How to Teach a Dog to Swim

Dr. Ragen T.S. McGowan, PhD
By Dr. Ragen T.S. McGowan, PhD
Updated: 5/20/20242-4 minutes
Dog swimming

Many pet owners wonder how to teach a dog to swim—and for good reason. Swimming can be a really fun activity for your canine.

In addition to being a calorie-burning workout, swimming provides an opportunity to play an exciting game of water-fetch (and a chance to earn treats as your pet learns the ropes).

Plus, as a low-impact activity, paddling is beneficial for dogs who suffer from joint and arthritis pain.

You may be surprised to learn, however, that not all canines love to swim. While some breeds are naturally adept, others struggle in, or are scared of, the water.

Whether your pet is eager to dive in or afraid to get wet, these tips can help teach your dog to swim.

Know Your Dog

Breeds such as Retrievers, Setters and Spaniels usually—though not always—enjoy swimming. These canines were historically bred to navigate water, often while retrieving game for hunters.

Breeds like Pugs and Bulldogs should always be supervised around lakes, pools, ponds and the ocean. With short snouts and legs as well as broad chests, it can be difficult for them to stay afloat. They are not naturally strong swimmers, have trouble breathing and can easily drown.

Even if you think your dog should enjoy water, though, don’t force them in if they show signs of fear.

Introduce Your Dog to Water Gradually

No matter your dog’s ability or age, they’ll need an introduction to water.

Teaching a Puppy to Swim

If you’re wondering how to teach a puppy to swim, fill a kiddie pool with enough water to reach the first joint on your pet’s front leg. This contained space is especially helpful for small puppies.

Encourage them by tossing in a toy or getting in yourself. As your puppy becomes acclimated, you can work your way up to a larger body of water.

You may also increase your chances of instilling a lifelong love of the water if your pet is exposed to swimming during the first three months of their life. This is a critical socialization period where they’re absorbing information about their environment.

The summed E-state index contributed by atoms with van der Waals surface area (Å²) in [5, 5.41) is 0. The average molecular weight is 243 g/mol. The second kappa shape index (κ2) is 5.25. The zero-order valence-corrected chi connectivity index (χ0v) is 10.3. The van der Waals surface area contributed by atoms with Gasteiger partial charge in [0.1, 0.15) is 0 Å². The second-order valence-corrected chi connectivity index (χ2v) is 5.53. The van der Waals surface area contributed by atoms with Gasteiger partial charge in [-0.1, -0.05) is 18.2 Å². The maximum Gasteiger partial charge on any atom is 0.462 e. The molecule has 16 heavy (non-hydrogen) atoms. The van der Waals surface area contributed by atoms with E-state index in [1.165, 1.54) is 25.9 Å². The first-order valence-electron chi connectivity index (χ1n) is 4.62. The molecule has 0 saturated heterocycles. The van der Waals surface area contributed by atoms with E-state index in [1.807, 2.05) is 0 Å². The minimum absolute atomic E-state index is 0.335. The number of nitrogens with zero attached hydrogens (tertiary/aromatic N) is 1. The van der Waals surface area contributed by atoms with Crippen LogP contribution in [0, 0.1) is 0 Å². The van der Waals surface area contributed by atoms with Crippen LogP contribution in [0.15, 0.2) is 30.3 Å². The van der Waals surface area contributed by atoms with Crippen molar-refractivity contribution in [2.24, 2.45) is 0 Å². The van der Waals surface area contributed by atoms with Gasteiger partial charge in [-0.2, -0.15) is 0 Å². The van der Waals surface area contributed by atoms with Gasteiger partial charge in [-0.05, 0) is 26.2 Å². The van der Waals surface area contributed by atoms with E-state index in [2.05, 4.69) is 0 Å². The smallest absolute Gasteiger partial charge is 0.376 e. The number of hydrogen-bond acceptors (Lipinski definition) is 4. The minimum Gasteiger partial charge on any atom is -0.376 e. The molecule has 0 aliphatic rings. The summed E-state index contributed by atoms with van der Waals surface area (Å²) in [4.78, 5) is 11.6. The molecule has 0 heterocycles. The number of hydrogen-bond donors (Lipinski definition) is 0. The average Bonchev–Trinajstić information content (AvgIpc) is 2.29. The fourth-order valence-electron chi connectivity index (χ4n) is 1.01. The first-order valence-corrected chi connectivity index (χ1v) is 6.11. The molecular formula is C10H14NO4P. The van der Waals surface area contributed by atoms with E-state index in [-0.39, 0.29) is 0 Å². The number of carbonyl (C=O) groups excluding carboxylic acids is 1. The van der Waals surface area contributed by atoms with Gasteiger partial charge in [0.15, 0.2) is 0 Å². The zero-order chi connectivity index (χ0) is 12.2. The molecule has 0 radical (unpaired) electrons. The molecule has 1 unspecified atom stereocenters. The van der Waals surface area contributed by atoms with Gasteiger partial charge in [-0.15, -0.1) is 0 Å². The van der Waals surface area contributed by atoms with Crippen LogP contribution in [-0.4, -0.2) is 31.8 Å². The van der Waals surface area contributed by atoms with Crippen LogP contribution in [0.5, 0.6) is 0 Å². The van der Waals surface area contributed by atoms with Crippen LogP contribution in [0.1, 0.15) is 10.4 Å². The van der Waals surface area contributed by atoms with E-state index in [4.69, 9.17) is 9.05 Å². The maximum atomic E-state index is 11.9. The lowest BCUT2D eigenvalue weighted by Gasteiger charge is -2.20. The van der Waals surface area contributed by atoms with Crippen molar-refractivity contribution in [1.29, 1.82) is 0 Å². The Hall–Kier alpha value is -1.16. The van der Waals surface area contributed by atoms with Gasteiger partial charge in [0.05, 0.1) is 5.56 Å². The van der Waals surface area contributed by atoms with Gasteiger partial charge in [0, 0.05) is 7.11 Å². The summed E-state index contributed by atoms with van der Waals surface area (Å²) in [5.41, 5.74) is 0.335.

Teaching a Dog to Swim

For dogs that are older and bigger than puppies, you don’t necessarily need to start swimming lessons in a kiddie pool. The shallow end of a pond, lake or swimming pool will also work.

Your pet may or may not be curious about the water. To entice them, offer treats every time they move closer.

Also try setting their favorite toy on the surface of the water but within their reach. Reward with another treat if they grab it. Repeat this process, setting the toy slightly farther out each time. Keep the setting positive and ensure your dog is having a good experience.

Once they’ve entered the water up to their belly and seem comfortable, support them under their midsection and hindquarters, and slowly move deeper into the water. They should start paddling on their own, although it may be a little uncoordinated at first.

After they’ve figured out their paddle, encourage them to swim to you at a depth that would be over their head.

Remember, you may need several attempts across different days to teach your dog to swim. Also, if they seem overly anxious at any time, stop the lesson and try again another time.

Wear a Life Vest

Just like children wear floaties in the water before they can swim, a life vest may boost your dog’s confidence as well as keep them safe. Some breeds that aren’t good swimmers may have to wear a life vest forever. Keep in mind if you go boating, even strong dog swimmers should have a life vest available.

Introduce the life vest gradually, offering treats to your pet while showing it to them. After they seem comfortable, have them walk under it. This creates the impression that they’re putting it on themselves.

If they’re calm with the vest resting on their backs, snap the buckles together while giving a treat. Before you head for the water, let them wear the life jacket for short periods of time until they get used to it.

Follow the Leader

If your family or friend has another dog that’s already comfortable in the water, bring them along for the swimming lesson. This can help them learn by example.

Be Selective About Water Toys

Playing fetch can be a great way to spend time in the water but choose your toys carefully. Select an object that floats, as these are easier to retrieve.

Also be mindful of size. Over- or awkward-sized toys may disrupt your pet’s swimming if they have to work hard to snatch them.

Things to Avoid

For pet parents wondering how to be safe in the water while teaching a dog to swim, keep these caution tips in mind:

  • “Sink or swim” is not a fun game for children or dogs, so you should never just throw your pet in the pool.
  • Don’t let your pet drink from the water in which they’re swimming. Chlorine and salt water can cause gastrointestinal and electrolyte problems.
  • Don’t leave your canine unattended. Even competent swimmers should be supervised.
  • In the ocean, beware of currents, powerful surf and undertow.

Have Fun!

As they learn how to swim, praise your dog with lots of love, attention and toys. Making the experience fun will increase the chances that they’ll want to do it again.

Get more training tips for your dog from our experts on our Pet Expertise page.

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